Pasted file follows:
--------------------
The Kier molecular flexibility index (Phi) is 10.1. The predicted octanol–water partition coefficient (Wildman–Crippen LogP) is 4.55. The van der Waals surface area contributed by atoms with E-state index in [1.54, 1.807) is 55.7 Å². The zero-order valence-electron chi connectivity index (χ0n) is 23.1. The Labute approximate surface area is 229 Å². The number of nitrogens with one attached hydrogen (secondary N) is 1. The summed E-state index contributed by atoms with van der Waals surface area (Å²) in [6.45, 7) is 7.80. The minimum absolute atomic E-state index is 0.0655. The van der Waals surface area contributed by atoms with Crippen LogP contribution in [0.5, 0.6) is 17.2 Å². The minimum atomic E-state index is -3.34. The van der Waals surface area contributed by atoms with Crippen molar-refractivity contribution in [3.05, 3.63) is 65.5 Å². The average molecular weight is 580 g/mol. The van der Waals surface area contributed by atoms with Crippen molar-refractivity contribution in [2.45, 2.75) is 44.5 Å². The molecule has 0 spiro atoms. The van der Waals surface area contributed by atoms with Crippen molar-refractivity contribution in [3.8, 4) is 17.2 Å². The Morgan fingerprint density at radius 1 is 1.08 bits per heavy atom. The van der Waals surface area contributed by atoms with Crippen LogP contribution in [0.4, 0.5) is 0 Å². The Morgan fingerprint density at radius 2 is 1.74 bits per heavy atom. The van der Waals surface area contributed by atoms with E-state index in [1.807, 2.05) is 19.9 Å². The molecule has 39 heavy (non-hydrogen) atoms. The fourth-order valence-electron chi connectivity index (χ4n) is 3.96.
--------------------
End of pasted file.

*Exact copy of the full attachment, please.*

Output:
The Kier molecular flexibility index (Phi) is 10.1. The predicted octanol–water partition coefficient (Wildman–Crippen LogP) is 4.55. The van der Waals surface area contributed by atoms with E-state index in [1.54, 1.807) is 55.7 Å². The zero-order valence-electron chi connectivity index (χ0n) is 23.1. The Labute approximate surface area is 229 Å². The number of nitrogens with one attached hydrogen (secondary N) is 1. The summed E-state index contributed by atoms with van der Waals surface area (Å²) in [6.45, 7) is 7.80. The minimum absolute atomic E-state index is 0.0655. The van der Waals surface area contributed by atoms with Crippen LogP contribution in [0.5, 0.6) is 17.2 Å². The minimum atomic E-state index is -3.34. The van der Waals surface area contributed by atoms with Crippen molar-refractivity contribution in [3.05, 3.63) is 65.5 Å². The average molecular weight is 580 g/mol. The van der Waals surface area contributed by atoms with Crippen molar-refractivity contribution in [2.45, 2.75) is 44.5 Å². The molecule has 0 spiro atoms. The van der Waals surface area contributed by atoms with Crippen molar-refractivity contribution in [3.8, 4) is 17.2 Å². The Morgan fingerprint density at radius 1 is 1.08 bits per heavy atom. The van der Waals surface area contributed by atoms with Crippen LogP contribution in [0.4, 0.5) is 0 Å². The Morgan fingerprint density at radius 2 is 1.74 bits per heavy atom. The van der Waals surface area contributed by atoms with E-state index in [1.807, 2.05) is 19.9 Å². The molecule has 39 heavy (non-hydrogen) atoms. The fourth-order valence-electron chi connectivity index (χ4n) is 3.96.